Agents have complained for years about being included in the MLR. They say insurance companies will cut out brokers to leave more money for profits, making it harder for people to find an agent or broker.
"We already know this law breaks the promise that if you like what you have you can keep it," said Energy and Commerce Chairman Fred Upton (R-Mich.). "And because of the MLR mandate, it will become harder to shop for a plan you like and can afford."
Some healthcare experts, though, have said insurance companies are already shifting away from outside agents. Brokers are being squeezed by the market, they say — not by the MLR.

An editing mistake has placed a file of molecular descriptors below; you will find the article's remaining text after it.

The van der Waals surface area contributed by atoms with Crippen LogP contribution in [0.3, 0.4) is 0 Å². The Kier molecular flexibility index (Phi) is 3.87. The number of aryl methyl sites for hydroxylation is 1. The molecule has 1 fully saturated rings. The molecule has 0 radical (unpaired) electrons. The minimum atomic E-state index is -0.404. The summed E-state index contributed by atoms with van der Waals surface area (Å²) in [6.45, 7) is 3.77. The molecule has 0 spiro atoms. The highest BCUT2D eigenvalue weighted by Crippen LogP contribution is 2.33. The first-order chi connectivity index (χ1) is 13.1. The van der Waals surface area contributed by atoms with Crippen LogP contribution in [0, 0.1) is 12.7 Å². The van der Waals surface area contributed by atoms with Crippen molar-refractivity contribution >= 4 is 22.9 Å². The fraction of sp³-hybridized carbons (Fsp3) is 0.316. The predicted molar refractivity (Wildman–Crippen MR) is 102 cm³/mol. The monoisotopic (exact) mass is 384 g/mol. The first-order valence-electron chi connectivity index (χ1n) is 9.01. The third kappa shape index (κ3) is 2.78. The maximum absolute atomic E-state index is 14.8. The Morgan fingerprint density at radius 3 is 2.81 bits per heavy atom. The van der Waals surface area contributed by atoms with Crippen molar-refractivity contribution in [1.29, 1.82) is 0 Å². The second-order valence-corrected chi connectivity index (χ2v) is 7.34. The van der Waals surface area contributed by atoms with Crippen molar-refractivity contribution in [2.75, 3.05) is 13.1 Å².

Agents and brokers have been clamoring for some sort of exception since 2010, when state insurance commissioners were drafting a model MLR regulation for the federal government to use. Both state regulators and the Obama administration have said they don't have the legal authority to exclude brokers's fees on their own.
Energy and Commerce Democrats opposed the MLR modification Tuesday, saying it would weaken standards that were designed to ensure consumers get value for their premium dollars.
Insurance companies that failed to meet the MLR requirements have already paid out more than $1 billion in rebates this year. Others have lowered their premiums to comply with the new limits.